2.4. Didactics


Didactic methods are of great importance for in the training of W&O-psychology. Particularly important is that methods used confront the students with the reality of work and organization, as it exists in Europe, both in the classroom setting and outside of it. The professional and research competencies deserve special attention as well, as they have some unique features not found in other fields of psychological study. There is a need to disseminate the best didactic methods in order to improve the general effectiveness and efficiency of training.


Table 2: Didactic methods



1. Lecture

2. Lecture & questions

3. Demonstration

4. Audiovisual

5. Computer demonstrations

6. Practitioner's report / guest lecture

7. Student reading

8. Exercise (use of technique r tool)

9. Computer exercises

10. Simulation / role play

11. Student assignment

12. Student group assignment

13. Case study

Knowledge & skills

14. Discussion meeting

15. Small group discussion

16. Student oral presentation

17. Student paper

18. Site visit / excursion


The table above shows the didactic methods currently in use in European W&O curricula, structured according to the type of educational objective served.



3. Minimal standards


This section describes the minimal requirements concerning the size and contents of the W&O curriculum. As said it operationally defines the basic academic qualifications needed to becoming a W&O psychologist. Requirements for specialization within the discipline of W&O psychology are not considered here. Below a definition is given of the units used for quantifying the curriculum components, the total size of the curriculum, and the composition of the curriculum.



3.1. Curriculum unit


In order to describe curricula and to formulate requirements a curriculum unit must be chosen. The standard unit opted for is one week of study (study load) of 40 hours, which is equivalent tot 10-15 contact hours for lectures and seminars, and 15-20 contact hours for skills training.

The 40-hours week unit can be related to the Educational Credit Transfer System (ECTS) unit: one unit is equivalent to 1,5 ECTS.



3.2. Total size of the curriculum


The W&O psychology curriculum as a whole must cover 42 or more units devoted to curriculum components as described in this document. It may include additional units devoted to other topics.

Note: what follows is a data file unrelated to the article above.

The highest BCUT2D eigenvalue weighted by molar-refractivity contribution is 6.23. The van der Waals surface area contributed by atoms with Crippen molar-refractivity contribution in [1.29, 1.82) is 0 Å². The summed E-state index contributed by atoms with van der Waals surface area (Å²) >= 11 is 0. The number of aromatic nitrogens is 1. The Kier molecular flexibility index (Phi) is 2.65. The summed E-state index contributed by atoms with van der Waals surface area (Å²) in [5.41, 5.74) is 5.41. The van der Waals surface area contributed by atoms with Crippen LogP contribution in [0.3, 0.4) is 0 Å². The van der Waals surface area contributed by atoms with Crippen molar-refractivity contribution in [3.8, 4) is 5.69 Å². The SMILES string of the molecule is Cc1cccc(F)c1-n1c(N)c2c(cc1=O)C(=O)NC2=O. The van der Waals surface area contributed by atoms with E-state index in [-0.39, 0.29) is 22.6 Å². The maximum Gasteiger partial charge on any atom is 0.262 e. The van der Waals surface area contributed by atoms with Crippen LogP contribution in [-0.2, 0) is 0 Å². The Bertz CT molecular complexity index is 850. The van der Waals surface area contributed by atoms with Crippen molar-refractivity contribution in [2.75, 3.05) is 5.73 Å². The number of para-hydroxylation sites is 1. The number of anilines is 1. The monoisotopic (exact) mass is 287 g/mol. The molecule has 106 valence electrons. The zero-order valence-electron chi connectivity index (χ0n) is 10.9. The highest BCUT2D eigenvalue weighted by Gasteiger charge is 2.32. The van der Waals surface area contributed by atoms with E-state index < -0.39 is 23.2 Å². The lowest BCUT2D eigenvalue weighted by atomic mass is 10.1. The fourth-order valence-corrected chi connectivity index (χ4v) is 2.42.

3.3. Composition of the curriculum


The curriculum must cover all curriculum components outlined in the preceding section. However, there may be differences in emphasis on fields of study and/or types of educational objectives. The following figures express the limits within which the composition of the curriculum may vary. They provide a flexible definition of the 'common core' of European W&O psychology in operational terms.

The requirements should be understood as follows:

1.     At least 6 units must be devoted to each of the fields of work, personnel and organization

2.     Minimally 12 and maximally 22 units must be devoted to an orientation course and theoretical courses.

        It is assumed that the introduction course will generally not be greater than 2 or 3 units. No requirement is formulated concerning the balance between explanatory and technological theory. Yet, both should be represented in the curriculum.


Table 3: Minimal standards

min. 6

min. 6

min. 6






orientation course

min. 12

max. 22

course on explanatory

& technological theory


courses on diagnostic &

intervention skills

min. 8

max. 18

stage &

research project

min. 12

max. 22




min. 42



3.     Minimally 8 and maximally 18 units must be devoted to courses on diagnostic and intervention skills. No requirement is formulated concerning the balance between the two types of skills. Again, both should be represented in the curriculum.

4.     Minimally 8 and maximally 18 units must be devoted to a stage and/or research project. It is held desirable that students follow both a stage and a research project. The minimum size for each is considered to be 6 units.